A Day in the Life of a Wildlife Biologist

Beaver at night

In the spring of 2018, we were watching the new plantings establish in Webster Pond at Pella Crossing. Everyone was excited to see the developing wetland take shape and fill in. Everyone except the beaver family that had taken up residence there. The beavers had taken to plugging up the outlet structure draining Webster Pond into Heron Lake. Something about the sound of rushing water…

We couldn’t allow the lake level to increase because it would begin to drown the 21,000 wetland plantings. So we began a daily struggle with the beavers of plugging and unplugging the outlet.

That was too much work (busy beavers and all that). We decided that we needed something more formidable. Something that would be too large to plug. Our initial effort of caging, chicken wire, and t-posts was easily circumvented by the beavers. Hah! So we upped our game. Enter Fort Castor! We found two chain link fence panels in the shop yard and bought some hog panel mesh for the sides, creating a 6’ x 10’ screen box. We added some pipes to collect water from farther out (as the beavers started blocking up the sides). Our efforts resulted in a stalemate, but we no longer had to “wader up” and slog in the pond every day to clear the outlet structure.

The new wetland and the post-flood water management environment told us that the east side of Pella Crossing was not really a good place for beavers. We missed the trapping window for relocating beavers in 2018. So that became a priority for 2019. We hired the best in the business: Tippie! She worked with us in July and August to find, trap, and relocate the beavers. They were using the old lodge on an island in Heron Lake. We thought we might have a single beaver or just a pair. We started catching beavers in early August—and then we kept catching them. All the way to eight beavers!

Wetlands Benefit from Beavers

We worked with Colorado Parks and Wildlife to get a relocation permit to put them back into our empty beaver pond complex at Caribou Ranch Open Space. We hadn’t had beavers there in nearly 10 years and the wetlands were missing them. Without beavers maintaining dams and full ponds the wetland areas were drying up and being reclaimed as uplands. The shrubs were suffering without water. And all of the dams had eroded, some to the point where there was no pond anymore.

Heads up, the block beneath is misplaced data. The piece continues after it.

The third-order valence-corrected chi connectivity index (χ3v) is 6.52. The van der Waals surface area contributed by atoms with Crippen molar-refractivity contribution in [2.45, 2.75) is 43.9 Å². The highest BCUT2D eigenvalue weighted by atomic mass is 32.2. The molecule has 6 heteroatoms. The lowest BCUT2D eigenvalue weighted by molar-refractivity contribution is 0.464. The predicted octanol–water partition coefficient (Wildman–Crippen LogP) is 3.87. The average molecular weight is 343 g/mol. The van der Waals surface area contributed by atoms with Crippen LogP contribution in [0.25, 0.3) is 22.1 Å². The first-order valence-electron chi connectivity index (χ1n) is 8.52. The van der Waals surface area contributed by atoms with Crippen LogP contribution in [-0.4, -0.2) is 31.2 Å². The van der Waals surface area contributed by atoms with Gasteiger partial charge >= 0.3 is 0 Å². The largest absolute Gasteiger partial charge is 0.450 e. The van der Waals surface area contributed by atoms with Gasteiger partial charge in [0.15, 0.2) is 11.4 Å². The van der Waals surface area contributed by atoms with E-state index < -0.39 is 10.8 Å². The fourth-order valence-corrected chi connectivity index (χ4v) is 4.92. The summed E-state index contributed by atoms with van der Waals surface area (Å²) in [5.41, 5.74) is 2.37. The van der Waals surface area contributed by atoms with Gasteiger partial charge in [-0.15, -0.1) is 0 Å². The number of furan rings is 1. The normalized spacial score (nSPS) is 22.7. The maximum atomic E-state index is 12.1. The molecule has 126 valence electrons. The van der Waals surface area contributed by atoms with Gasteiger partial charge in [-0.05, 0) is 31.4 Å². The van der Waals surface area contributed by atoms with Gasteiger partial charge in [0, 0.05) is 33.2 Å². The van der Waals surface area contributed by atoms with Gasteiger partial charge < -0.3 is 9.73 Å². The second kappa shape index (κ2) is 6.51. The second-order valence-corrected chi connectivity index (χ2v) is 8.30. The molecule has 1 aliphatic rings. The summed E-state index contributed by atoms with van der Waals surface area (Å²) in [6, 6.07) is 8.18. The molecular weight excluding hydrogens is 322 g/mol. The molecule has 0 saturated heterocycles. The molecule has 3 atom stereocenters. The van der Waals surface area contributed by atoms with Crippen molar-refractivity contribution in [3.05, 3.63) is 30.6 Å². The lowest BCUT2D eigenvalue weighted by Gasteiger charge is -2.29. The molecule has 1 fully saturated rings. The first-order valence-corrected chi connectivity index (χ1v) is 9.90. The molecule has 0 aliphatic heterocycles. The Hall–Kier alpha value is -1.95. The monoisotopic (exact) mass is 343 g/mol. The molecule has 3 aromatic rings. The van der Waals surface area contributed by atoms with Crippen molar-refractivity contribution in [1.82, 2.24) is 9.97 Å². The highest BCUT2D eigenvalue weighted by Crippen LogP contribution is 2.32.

So we moved six beavers one day and two more a few days later. We released them in the largest beaver pond, hoping they would stay and thrive. There was abundant vegetation for them to eat and store, but we also cut some and placed it in the big pond. Even if they decided to move along the drainage, just having them back in the area was a victory. We set up a couple of cameras to keep tabs on them.

We also went back up in October and worked to plug a hole in one of the dams and to reinforce the dam in the big pond. We used the technique that mimics how beavers build: beaver dam analogue. We wove sticks, branches, willows in between vertical wooden spikes and packed it with more sticks and mud, just as beavers do. This work basically gives the beavers a head start on patching up the place and trying to raise water levels ourselves (if the beavers don’t stay).

Sadly, our spring check this year did not reveal fresh beaver sign. Dams were not being maintained in the face of melting snow. But the ponds had likely just lost their ice cover, so maybe the beavers were there, but just thinking about food. If they are still in the drainage, we hope they will settle back in and reclaim Caribou Ranch as home.

A beaver seen from a trail camera
Tippie, a contractor who worked on the project, locates and sets a trap at Pella Crossing
Fort Castor is protecting the outlet structure from being plugged up by the beavers